"It used to be about the studio. Now people go to the individual," he points out. "I work with bands I want to work with and who want to work with me. Being a 'person-for-hire' doesn't help anyone. If someone's not into your band, you shouldn't work with them. Getting rich by doing this job shouldn't be anyone's goal. It's about making a band's record that they're fucking psyched about. Nothing else matters."
Despite McCarthy's exit and Sikes' entrance, recent trends in the homegrown recording industry aren't openings and closings, but rather studio owners finding variant solutions to continue in an increasingly expensive city. For Chico Jones, that meant teaming up. Operating Ohm Recording Facility from 2004 until 2016 – now Sikes' current space – the engineer felt the pressure of high rent and encroaching development, so in April he partnered with like-minded engineer Marcos Delgado on the MicroMega Records Studio.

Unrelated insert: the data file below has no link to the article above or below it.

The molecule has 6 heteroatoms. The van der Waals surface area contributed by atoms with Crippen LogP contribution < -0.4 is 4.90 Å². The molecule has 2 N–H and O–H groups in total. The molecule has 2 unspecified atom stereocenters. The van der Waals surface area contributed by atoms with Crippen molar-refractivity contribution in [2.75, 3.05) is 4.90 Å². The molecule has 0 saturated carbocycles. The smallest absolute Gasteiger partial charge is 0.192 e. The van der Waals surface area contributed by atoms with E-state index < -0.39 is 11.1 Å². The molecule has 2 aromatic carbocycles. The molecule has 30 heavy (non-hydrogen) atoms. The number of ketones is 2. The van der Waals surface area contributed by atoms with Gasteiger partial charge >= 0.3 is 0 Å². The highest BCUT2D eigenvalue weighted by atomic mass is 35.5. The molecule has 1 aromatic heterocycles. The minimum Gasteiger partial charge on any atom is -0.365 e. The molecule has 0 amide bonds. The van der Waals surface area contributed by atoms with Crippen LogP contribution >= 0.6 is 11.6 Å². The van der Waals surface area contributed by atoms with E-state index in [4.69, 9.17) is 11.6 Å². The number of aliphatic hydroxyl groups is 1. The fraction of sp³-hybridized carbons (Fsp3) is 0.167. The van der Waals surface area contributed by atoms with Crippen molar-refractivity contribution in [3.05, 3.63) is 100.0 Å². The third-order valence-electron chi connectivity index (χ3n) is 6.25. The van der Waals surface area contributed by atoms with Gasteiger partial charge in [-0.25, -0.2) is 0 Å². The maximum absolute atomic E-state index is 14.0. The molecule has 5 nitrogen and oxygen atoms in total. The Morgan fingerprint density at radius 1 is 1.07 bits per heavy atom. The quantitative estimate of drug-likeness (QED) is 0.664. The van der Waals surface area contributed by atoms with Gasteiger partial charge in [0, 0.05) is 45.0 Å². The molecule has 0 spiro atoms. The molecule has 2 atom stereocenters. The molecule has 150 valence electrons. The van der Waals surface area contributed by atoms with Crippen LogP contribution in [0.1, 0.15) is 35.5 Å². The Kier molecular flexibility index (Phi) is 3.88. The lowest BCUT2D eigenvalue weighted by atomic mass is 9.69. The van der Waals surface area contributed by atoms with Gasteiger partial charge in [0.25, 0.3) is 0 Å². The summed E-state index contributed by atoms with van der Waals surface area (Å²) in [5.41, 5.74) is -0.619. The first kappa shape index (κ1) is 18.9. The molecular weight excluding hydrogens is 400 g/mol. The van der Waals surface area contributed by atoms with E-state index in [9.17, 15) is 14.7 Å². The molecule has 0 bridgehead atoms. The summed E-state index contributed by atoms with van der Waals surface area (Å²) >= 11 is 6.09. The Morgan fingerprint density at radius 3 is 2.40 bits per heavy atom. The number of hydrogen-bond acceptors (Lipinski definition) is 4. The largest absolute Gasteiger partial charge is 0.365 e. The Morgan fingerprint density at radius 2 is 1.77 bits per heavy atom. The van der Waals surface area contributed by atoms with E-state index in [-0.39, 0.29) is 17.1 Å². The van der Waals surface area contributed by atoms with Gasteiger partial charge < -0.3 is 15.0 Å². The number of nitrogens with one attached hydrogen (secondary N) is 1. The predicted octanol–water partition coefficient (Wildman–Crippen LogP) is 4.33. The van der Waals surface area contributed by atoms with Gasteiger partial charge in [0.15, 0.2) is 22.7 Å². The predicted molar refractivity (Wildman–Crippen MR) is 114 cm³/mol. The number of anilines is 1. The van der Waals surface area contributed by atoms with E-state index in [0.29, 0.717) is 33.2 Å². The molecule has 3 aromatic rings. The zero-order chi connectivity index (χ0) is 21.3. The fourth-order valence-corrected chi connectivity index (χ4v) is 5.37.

"It's either get together or move out of the city," offers Jones. "I don't want to go out of the city to make a record, and I don't think other people do either. My gear is here and all my bandmates live here."
While Jones, who's engineered stellar releases by ATX avant-blues gang Churchwood and local doom trio the Well, was a longtime Eastsider, he now favors warehouses in the North Austin that MicroMega calls home.
"These industrial areas are geared to do recording in, and I think more people will end up there," he predicts. "It reminds me of those studios in L.A., where they're in a shithole warehouse district, but they make great sounding records!"